Recent data from the federal government reveals there are more job openings now than at any other point on record. While the vacancies leave the labor market wide open for those seeking employment, businesses, especially small ones, are suffering.
After all, a company can’t operate effectively on a skeleton staff. But why are these jobs going unfilled? The current unemployment rate is well above pre-pandemic levels. The answer, as usual, is misguided government policy.
During the initial months of the pandemic, the U.S. economy shed more than 22 million jobs—largely because of government-imposed lockdowns. With 15 percent of the workforce decimated, extra cash was appropriated by Congress to temporarily strengthen unemployment benefits distributed by the states. Since then, what was supposed to be momentary relief to address a period of uncertainty has been extended. Currently, $300 in extra federal weekly unemployment benefits (on top of state aid) are scheduled to remain in place until September.
As economist Milton Friedman famously noted: “Nothing is so permanent as a temporary government program.”
These inflated government handouts have flipped worker motivations upside down—incentivizing people to remain at home instead of returning to work. Spending time on the hiking trail or enjoying the beach sure beats the nine-to-five grind if Uncle Sam is helping to cover the tab. One report from Bank of America noted that someone earning less than $32,000 a year would actually be better off collecting expanded unemployment benefits rather than a paycheck. That’s the rough equivalent of a $15 per hour full-time job and is an incentive structure that is slowing the transition back to the labor force.
The Biden administration has refused to acknowledge the connection between expanded unemployment benefits and staffing shortages. But it’s not challenging to connect the dots.
A recent report from the Bureau of Labor Statistics revealed that 266,000 jobs were brought back in April, falling well short of economist expectations that predicted one million new positions. The mediocre performance is not because of a lack of employment opportunities, but rather a shortage of workers who are willing to fill them.
An alternative data set from ZipRecruiter, an online jobs platform, shows the website listed nearly 15 million job vacancies in March—a significant jump compared to the pre-pandemic norm of about 10 million. And as demand for employees grows, the labor force participation rate, or the proportion of Americans who are either working or actively seeking a job, has failed to fully rebound.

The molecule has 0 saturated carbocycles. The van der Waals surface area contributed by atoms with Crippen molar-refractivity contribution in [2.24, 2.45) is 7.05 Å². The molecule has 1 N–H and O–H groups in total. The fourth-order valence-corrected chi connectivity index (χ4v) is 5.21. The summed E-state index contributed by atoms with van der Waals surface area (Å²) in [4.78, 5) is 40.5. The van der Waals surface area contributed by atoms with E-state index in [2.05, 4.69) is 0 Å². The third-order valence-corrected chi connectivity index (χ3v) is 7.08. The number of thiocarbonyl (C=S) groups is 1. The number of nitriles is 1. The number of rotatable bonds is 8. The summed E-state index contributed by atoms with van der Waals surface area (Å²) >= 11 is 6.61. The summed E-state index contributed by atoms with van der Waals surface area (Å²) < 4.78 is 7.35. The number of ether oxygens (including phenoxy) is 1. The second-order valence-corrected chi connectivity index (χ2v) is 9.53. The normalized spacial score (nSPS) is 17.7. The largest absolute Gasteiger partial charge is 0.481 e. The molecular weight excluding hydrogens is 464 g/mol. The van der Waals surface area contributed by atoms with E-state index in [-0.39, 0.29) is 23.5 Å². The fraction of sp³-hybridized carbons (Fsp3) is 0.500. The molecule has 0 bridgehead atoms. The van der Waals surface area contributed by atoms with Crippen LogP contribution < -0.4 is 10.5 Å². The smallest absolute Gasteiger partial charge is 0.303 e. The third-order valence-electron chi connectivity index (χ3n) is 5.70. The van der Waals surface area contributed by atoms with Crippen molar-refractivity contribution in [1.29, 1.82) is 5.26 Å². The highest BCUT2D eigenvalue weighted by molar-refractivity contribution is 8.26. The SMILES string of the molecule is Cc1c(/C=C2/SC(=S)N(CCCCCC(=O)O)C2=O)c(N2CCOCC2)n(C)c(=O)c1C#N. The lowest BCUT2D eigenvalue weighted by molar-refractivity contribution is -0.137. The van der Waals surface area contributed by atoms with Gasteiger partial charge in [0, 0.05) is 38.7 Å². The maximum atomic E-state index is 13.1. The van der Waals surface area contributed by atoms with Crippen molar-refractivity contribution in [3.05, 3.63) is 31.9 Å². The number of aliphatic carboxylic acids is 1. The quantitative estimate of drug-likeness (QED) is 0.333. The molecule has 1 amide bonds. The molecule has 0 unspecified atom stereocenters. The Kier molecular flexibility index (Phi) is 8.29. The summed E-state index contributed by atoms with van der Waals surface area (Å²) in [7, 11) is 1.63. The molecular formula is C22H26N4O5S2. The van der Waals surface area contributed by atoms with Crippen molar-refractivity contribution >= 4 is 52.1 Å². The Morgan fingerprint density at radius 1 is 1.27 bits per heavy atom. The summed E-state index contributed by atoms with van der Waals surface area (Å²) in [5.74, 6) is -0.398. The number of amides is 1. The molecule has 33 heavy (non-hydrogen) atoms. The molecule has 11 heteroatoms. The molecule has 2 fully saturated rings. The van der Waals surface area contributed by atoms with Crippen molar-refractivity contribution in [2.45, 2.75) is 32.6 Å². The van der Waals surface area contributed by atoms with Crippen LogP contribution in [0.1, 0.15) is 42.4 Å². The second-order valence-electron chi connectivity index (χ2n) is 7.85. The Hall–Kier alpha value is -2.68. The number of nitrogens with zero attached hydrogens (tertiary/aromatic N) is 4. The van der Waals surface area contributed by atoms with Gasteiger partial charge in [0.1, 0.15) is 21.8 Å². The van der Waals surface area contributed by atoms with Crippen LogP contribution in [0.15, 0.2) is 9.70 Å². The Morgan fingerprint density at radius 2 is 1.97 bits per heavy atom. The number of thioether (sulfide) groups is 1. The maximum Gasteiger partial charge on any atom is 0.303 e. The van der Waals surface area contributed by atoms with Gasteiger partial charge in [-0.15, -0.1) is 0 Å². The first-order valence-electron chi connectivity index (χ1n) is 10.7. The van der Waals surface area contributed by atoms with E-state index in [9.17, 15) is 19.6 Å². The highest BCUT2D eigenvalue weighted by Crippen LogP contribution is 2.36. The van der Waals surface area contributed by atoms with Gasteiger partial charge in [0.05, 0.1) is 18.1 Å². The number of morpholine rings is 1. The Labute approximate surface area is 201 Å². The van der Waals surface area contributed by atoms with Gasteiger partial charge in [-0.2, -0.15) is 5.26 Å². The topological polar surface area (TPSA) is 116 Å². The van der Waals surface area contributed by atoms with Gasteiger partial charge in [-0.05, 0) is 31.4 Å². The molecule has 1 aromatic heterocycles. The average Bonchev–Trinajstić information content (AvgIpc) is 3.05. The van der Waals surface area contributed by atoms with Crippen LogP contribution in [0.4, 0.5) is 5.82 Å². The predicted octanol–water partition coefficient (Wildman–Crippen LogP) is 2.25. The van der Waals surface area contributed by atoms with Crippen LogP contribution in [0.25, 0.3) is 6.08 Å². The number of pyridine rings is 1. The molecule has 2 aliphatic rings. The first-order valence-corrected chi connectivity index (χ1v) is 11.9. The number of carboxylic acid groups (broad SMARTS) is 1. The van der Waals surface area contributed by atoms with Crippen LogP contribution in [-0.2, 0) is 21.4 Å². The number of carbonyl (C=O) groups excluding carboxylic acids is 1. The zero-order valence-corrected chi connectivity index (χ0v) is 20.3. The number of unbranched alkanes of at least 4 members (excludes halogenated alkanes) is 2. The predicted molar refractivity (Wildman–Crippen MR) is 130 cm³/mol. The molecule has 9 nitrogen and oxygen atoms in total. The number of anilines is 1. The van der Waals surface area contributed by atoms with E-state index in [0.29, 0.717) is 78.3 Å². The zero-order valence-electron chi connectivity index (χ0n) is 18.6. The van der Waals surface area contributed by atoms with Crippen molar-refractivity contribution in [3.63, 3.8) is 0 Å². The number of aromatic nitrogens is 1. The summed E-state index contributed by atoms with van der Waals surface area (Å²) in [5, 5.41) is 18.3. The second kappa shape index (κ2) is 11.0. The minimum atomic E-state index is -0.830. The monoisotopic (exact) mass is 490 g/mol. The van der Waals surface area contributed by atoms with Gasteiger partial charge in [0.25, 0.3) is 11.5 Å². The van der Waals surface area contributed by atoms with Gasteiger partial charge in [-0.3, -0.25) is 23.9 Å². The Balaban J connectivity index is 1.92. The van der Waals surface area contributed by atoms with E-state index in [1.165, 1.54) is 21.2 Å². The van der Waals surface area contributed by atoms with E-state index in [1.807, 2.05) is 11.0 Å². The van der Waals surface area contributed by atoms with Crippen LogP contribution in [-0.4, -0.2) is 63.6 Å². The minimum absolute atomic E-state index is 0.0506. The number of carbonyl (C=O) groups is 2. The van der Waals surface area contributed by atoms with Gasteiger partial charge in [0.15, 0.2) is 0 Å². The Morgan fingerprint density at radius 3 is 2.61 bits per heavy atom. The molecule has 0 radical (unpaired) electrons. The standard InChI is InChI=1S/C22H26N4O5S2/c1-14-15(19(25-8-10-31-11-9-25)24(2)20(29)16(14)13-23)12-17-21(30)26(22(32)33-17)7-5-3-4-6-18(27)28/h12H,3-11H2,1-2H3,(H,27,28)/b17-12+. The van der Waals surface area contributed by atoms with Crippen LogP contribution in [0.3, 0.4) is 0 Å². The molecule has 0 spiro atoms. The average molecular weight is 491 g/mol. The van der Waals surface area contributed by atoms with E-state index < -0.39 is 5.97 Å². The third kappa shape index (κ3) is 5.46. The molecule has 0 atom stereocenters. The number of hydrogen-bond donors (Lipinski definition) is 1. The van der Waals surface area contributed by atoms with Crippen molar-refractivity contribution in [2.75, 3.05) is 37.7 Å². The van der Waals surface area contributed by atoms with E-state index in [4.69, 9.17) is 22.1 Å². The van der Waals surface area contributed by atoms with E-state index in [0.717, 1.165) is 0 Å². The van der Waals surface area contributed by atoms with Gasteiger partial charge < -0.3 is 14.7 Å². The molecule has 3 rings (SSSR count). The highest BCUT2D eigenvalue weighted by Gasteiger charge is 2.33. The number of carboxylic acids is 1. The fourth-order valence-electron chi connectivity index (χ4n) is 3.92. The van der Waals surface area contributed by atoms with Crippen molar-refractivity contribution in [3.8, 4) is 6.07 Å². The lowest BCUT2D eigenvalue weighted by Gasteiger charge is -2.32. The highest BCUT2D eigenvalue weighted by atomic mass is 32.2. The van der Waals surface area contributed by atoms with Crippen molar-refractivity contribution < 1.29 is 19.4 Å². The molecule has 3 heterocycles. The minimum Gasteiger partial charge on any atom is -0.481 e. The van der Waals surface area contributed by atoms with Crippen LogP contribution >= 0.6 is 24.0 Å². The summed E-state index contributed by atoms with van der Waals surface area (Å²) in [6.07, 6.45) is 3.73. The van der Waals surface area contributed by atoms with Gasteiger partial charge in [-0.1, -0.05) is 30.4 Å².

Members of my organization, the Job Creators Network, provide anecdotal examples.
While pent-up consumer demand is expected to drive hordes of customers to businesses this summer, Carlos Gazitua, a restaurant owner in Miami, is scrambling to find enough employees to staff his locations. Another restaurant in Rehoboth Beach, Delaware is being forced to close a couple days a week because staffing levels are one-third of what they should be. Other small business owners, including Polly Lawrence in Colorado and Carlos Ruiz in Arizona, face similar challenges and all argue that expanded unemployment benefits are a driving factor.
Activists are using the labor shortage as a tool to push for higher minimum wage levels—arguing the increased compensation will lure sidelined workers back into the job market. Only one problem: unlike the government armed with your taxpayer dollars, small businesses operate under razor thin budget margins (pandemic or not). So hiking labor costs will inevitably force entrepreneurs to scale back operations or close altogether. While employment vacancies will no longer be an issue under these conditions, workers on the other hand won’t have a job to return to.
2020 was one of the toughest years on record for small businesses. As if recovering from a pandemic wasn’t challenging enough, Uncle Sam has inadvertently, or not, erected yet another barrier. At one point, expanded unemployment aid was warranted, but that time has long passed. It’s time for the Biden administration and Congress to ratchet down federal contributions to jobless benefits so America can get back to work.
Elaine Parker is the President of the Job Creators Network Foundation.